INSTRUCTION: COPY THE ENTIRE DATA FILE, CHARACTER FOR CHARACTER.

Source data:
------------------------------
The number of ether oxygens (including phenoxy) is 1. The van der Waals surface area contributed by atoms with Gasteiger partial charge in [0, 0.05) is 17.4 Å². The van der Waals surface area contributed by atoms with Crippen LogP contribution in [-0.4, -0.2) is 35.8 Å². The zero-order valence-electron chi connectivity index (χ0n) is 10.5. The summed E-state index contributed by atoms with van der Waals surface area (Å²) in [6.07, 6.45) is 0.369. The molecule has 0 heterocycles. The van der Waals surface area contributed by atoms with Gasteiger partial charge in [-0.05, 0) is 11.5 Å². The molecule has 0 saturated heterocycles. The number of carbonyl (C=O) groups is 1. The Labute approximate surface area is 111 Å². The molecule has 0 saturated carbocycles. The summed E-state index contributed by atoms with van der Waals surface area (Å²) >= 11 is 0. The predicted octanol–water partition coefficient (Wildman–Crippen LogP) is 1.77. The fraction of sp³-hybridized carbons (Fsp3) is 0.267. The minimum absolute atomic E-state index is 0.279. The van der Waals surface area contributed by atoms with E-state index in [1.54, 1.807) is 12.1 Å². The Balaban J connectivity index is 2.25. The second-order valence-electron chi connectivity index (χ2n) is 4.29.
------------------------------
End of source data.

The number of ether oxygens (including phenoxy) is 1. The van der Waals surface area contributed by atoms with Gasteiger partial charge in [0, 0.05) is 17.4 Å². The van der Waals surface area contributed by atoms with Crippen LogP contribution in [-0.4, -0.2) is 35.8 Å². The zero-order valence-electron chi connectivity index (χ0n) is 10.5. The summed E-state index contributed by atoms with van der Waals surface area (Å²) in [6.07, 6.45) is 0.369. The molecule has 0 heterocycles. The van der Waals surface area contributed by atoms with Gasteiger partial charge in [-0.05, 0) is 11.5 Å². The molecule has 0 saturated heterocycles. The number of carbonyl (C=O) groups is 1. The Labute approximate surface area is 111 Å². The molecule has 0 saturated carbocycles. The summed E-state index contributed by atoms with van der Waals surface area (Å²) >= 11 is 0. The predicted octanol–water partition coefficient (Wildman–Crippen LogP) is 1.77. The fraction of sp³-hybridized carbons (Fsp3) is 0.267. The minimum absolute atomic E-state index is 0.279. The van der Waals surface area contributed by atoms with E-state index in [1.54, 1.807) is 12.1 Å². The Balaban J connectivity index is 2.25. The second-order valence-electron chi connectivity index (χ2n) is 4.29.